Some people with periodontitis lose gum tissue. Sometimes a gum transplant is needed. Your surgeon will use donor tissue to replace tissue removed during treatment.
Corrective jaw surgery, sometimes called orthognathic surgery, corrects jawbone defects. Doctors may propose this operation to improve chewing, align teeth, or fix cosmetic faults. Corrective jaw surgery commonly reduces temporomandibular joint pain (TMJ).
Sleep Apnea Surgery
Obstructive sleep apnea (OSA) happens when the back of your throat relaxes and blocks your airway while you sleep. Conservative treatments, such CPAP (continuous positive airway pressure) machines, or oral appliance therapy, can sometimes cure obstructive sleep apnea. In other circumstances, intensive treatment may be needed. Serious instances may require surgery.
Lip and Cleft Palate Correction
The cleft palate affects the upper part of the mouth, while the cleft lip affects the upper lip. Both may be found in infants. Cleft lip and cleft palate arise when facial features don't develop fully during pregnancy, while in the womb. Oral and maxillofacial surgeons perform cleft lip and cleft palate surgeries regularly. These procedures restore regular feeding and help children to be able to develop proper speech patterns.
Who Performs Oral Surgery?
Oral and maxillofacial surgeons routinely operate on the mouth, jaw, and face. A periodontist, otherwise known as a gum specialist, focuses on the teeth, gums, and bones. Oral surgeons and periodontists must finish three to four years of training after dentistry school.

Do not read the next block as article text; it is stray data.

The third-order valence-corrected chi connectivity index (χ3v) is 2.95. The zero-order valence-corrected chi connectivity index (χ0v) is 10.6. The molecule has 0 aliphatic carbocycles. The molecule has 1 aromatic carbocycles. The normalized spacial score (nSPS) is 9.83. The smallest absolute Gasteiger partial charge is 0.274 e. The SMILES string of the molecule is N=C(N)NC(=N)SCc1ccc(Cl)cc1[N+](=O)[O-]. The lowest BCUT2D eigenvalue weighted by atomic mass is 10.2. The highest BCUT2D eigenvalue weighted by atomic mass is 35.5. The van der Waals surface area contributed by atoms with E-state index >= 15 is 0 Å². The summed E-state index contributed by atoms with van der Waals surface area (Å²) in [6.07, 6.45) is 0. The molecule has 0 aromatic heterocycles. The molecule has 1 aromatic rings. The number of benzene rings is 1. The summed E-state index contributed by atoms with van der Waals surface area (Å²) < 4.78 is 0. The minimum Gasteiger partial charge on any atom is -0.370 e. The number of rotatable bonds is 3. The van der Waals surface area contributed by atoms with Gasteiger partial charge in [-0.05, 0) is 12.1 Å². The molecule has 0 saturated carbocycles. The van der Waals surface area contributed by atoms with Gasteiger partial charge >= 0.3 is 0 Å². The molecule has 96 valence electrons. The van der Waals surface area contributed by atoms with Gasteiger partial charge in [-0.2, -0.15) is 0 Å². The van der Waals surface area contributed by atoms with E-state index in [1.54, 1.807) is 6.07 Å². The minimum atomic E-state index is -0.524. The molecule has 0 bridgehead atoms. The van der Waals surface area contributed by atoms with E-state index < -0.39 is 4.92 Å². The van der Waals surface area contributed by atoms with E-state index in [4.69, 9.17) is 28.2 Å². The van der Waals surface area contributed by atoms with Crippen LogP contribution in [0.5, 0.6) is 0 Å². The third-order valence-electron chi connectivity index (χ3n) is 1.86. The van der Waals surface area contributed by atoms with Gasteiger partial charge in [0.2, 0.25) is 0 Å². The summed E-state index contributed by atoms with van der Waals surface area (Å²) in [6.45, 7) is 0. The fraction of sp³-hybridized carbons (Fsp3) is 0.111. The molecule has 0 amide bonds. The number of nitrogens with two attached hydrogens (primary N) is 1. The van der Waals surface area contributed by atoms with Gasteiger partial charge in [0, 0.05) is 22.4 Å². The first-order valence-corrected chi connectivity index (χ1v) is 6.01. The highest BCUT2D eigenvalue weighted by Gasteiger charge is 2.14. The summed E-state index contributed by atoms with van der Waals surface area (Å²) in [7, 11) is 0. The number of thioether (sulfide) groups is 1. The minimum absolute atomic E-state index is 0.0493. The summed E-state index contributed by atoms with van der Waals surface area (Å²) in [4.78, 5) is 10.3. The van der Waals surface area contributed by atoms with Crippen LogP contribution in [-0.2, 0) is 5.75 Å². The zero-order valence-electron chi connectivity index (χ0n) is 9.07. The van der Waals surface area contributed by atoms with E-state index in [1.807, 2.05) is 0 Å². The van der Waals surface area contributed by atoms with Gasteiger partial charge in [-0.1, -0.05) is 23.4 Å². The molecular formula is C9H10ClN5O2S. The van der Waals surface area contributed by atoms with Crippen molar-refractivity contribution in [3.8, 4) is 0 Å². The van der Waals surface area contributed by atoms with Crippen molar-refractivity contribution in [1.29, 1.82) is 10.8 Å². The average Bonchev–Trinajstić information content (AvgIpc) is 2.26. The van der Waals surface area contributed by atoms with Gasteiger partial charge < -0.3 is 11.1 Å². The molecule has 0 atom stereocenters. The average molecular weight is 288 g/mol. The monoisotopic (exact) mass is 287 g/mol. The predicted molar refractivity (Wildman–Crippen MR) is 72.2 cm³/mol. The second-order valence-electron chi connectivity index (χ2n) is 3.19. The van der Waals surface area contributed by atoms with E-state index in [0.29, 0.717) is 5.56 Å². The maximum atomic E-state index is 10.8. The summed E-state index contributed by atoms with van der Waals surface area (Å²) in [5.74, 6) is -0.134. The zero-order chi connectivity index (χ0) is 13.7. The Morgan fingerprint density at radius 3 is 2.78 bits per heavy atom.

Oral surgery Steps
Oral surgery can sometimes be conducted at a dentist’s clinic as an outpatient procedure. Your oral surgeon may use nitrous oxide, oral medicines, or light or deep IV sedation to keep you comfortable during the procedure. Oral surgery can be performed under general anesthesia in a hospital.
How Long Does Oral Surgery Last?
Your oral surgery process will take varying amounts of time depending on the type of surgery you need, the number of teeth to be restored, and if you need anesthetic. In most situations, removing a single tooth takes half an hour, whereas corrective jaw surgery might take up to three hours.
What Happens After Dental Surgery?
Your oral surgeon will offer you post-operative advice and instructions after your oral surgery. Make sure to follow these instructions to avoid bleeding, infection, and other potential consequences.
Oral Surgery Risks and Challenges
Before oral surgery, you should be aware of the risks and potential side effects, as with any treatment. Infection, damaged tooth roots, damage to adjacent teeth, numbness, dry socket (when blood clotting is disturbed), and sinus problems are all possible side effects.
By scheduling an appointment with Placentia Oral Surgery and rigorously following dose guidelines, you can reduce your risk of adverse reactions. If any of these undesirable effects occur, contact immediately.